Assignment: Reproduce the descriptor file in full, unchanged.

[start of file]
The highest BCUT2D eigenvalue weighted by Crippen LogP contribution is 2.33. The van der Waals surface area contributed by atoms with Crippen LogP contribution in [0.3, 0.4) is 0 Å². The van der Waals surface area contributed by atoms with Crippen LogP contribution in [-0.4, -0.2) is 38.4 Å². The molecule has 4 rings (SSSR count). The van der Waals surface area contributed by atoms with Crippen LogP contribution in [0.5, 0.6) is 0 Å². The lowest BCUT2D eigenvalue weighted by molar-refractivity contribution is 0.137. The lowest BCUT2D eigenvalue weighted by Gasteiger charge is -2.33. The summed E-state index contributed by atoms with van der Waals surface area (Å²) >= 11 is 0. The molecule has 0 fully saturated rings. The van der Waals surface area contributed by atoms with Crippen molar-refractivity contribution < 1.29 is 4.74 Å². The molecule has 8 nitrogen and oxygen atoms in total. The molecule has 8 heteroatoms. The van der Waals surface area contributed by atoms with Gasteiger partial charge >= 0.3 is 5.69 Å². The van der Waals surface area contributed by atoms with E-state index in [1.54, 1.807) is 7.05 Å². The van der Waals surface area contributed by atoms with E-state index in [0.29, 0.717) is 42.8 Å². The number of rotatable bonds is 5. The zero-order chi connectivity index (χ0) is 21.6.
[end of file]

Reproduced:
The highest BCUT2D eigenvalue weighted by Crippen LogP contribution is 2.33. The van der Waals surface area contributed by atoms with Crippen LogP contribution in [0.3, 0.4) is 0 Å². The van der Waals surface area contributed by atoms with Crippen LogP contribution in [-0.4, -0.2) is 38.4 Å². The molecule has 4 rings (SSSR count). The van der Waals surface area contributed by atoms with Crippen LogP contribution in [0.5, 0.6) is 0 Å². The lowest BCUT2D eigenvalue weighted by molar-refractivity contribution is 0.137. The lowest BCUT2D eigenvalue weighted by Gasteiger charge is -2.33. The summed E-state index contributed by atoms with van der Waals surface area (Å²) >= 11 is 0. The molecule has 0 fully saturated rings. The van der Waals surface area contributed by atoms with Crippen molar-refractivity contribution < 1.29 is 4.74 Å². The molecule has 8 nitrogen and oxygen atoms in total. The molecule has 8 heteroatoms. The van der Waals surface area contributed by atoms with Gasteiger partial charge >= 0.3 is 5.69 Å². The van der Waals surface area contributed by atoms with E-state index in [1.54, 1.807) is 7.05 Å². The van der Waals surface area contributed by atoms with E-state index in [0.29, 0.717) is 42.8 Å². The number of rotatable bonds is 5. The zero-order chi connectivity index (χ0) is 21.6.